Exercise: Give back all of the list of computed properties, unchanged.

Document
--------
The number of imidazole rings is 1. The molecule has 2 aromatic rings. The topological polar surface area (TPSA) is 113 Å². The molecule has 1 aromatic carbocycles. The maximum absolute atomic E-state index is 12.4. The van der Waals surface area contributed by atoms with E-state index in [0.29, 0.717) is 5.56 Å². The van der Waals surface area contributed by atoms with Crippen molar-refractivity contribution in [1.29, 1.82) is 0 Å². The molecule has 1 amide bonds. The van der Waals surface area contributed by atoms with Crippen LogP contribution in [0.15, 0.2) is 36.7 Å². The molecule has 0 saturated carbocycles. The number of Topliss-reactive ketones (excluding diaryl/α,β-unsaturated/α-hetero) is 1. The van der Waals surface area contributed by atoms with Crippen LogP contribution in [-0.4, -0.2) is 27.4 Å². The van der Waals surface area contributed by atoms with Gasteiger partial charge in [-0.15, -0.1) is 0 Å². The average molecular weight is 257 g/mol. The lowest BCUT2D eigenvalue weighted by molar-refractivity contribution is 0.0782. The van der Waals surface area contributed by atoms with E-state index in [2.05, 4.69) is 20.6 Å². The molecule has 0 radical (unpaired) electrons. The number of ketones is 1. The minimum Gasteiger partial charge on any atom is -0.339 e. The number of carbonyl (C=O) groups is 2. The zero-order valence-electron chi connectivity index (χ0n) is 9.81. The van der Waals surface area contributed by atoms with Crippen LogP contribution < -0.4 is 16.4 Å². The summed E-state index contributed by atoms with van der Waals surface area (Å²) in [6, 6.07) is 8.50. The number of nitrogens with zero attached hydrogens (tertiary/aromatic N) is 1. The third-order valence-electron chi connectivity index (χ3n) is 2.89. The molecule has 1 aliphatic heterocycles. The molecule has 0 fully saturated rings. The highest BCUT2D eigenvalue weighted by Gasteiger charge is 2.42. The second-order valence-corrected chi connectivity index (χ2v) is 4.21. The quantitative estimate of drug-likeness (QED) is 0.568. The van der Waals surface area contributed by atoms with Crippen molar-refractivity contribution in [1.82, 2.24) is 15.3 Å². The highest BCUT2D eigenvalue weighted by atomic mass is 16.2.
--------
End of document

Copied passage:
The number of imidazole rings is 1. The molecule has 2 aromatic rings. The topological polar surface area (TPSA) is 113 Å². The molecule has 1 aromatic carbocycles. The maximum absolute atomic E-state index is 12.4. The van der Waals surface area contributed by atoms with E-state index in [0.29, 0.717) is 5.56 Å². The van der Waals surface area contributed by atoms with Crippen molar-refractivity contribution in [1.29, 1.82) is 0 Å². The molecule has 1 amide bonds. The van der Waals surface area contributed by atoms with Crippen LogP contribution in [0.15, 0.2) is 36.7 Å². The molecule has 0 saturated carbocycles. The number of Topliss-reactive ketones (excluding diaryl/α,β-unsaturated/α-hetero) is 1. The van der Waals surface area contributed by atoms with Crippen LogP contribution in [-0.4, -0.2) is 27.4 Å². The van der Waals surface area contributed by atoms with Gasteiger partial charge in [-0.15, -0.1) is 0 Å². The average molecular weight is 257 g/mol. The lowest BCUT2D eigenvalue weighted by molar-refractivity contribution is 0.0782. The van der Waals surface area contributed by atoms with E-state index in [2.05, 4.69) is 20.6 Å². The molecule has 0 radical (unpaired) electrons. The number of ketones is 1. The minimum Gasteiger partial charge on any atom is -0.339 e. The number of carbonyl (C=O) groups is 2. The zero-order valence-electron chi connectivity index (χ0n) is 9.81. The van der Waals surface area contributed by atoms with Crippen LogP contribution < -0.4 is 16.4 Å². The summed E-state index contributed by atoms with van der Waals surface area (Å²) in [6, 6.07) is 8.50. The number of nitrogens with zero attached hydrogens (tertiary/aromatic N) is 1. The third-order valence-electron chi connectivity index (χ3n) is 2.89. The molecule has 1 aliphatic heterocycles. The molecule has 0 fully saturated rings. The highest BCUT2D eigenvalue weighted by Gasteiger charge is 2.42. The second-order valence-corrected chi connectivity index (χ2v) is 4.21. The quantitative estimate of drug-likeness (QED) is 0.568. The van der Waals surface area contributed by atoms with Crippen molar-refractivity contribution in [1.82, 2.24) is 15.3 Å². The highest BCUT2D eigenvalue weighted by atomic mass is 16.2.